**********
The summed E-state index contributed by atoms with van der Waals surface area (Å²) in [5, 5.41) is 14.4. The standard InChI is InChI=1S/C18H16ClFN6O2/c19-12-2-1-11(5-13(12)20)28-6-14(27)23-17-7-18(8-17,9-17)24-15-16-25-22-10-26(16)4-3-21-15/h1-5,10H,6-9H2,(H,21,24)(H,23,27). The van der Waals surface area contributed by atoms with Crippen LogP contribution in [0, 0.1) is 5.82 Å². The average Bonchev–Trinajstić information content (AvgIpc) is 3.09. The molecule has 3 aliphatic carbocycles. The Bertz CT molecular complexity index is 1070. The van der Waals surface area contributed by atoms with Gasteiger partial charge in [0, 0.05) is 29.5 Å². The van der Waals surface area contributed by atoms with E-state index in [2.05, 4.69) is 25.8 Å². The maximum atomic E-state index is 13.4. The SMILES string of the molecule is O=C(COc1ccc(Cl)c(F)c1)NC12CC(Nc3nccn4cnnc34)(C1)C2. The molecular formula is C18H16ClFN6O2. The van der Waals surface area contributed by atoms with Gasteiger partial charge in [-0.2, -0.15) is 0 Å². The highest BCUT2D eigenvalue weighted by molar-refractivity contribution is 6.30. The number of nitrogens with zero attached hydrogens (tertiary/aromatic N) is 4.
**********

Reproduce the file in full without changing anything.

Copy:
The summed E-state index contributed by atoms with van der Waals surface area (Å²) in [5, 5.41) is 14.4. The standard InChI is InChI=1S/C18H16ClFN6O2/c19-12-2-1-11(5-13(12)20)28-6-14(27)23-17-7-18(8-17,9-17)24-15-16-25-22-10-26(16)4-3-21-15/h1-5,10H,6-9H2,(H,21,24)(H,23,27). The van der Waals surface area contributed by atoms with Crippen LogP contribution in [0, 0.1) is 5.82 Å². The average Bonchev–Trinajstić information content (AvgIpc) is 3.09. The molecule has 3 aliphatic carbocycles. The Bertz CT molecular complexity index is 1070. The van der Waals surface area contributed by atoms with Gasteiger partial charge in [0, 0.05) is 29.5 Å². The van der Waals surface area contributed by atoms with E-state index in [2.05, 4.69) is 25.8 Å². The maximum atomic E-state index is 13.4. The SMILES string of the molecule is O=C(COc1ccc(Cl)c(F)c1)NC12CC(Nc3nccn4cnnc34)(C1)C2. The molecular formula is C18H16ClFN6O2. The van der Waals surface area contributed by atoms with Gasteiger partial charge in [-0.2, -0.15) is 0 Å². The highest BCUT2D eigenvalue weighted by molar-refractivity contribution is 6.30. The number of nitrogens with zero attached hydrogens (tertiary/aromatic N) is 4.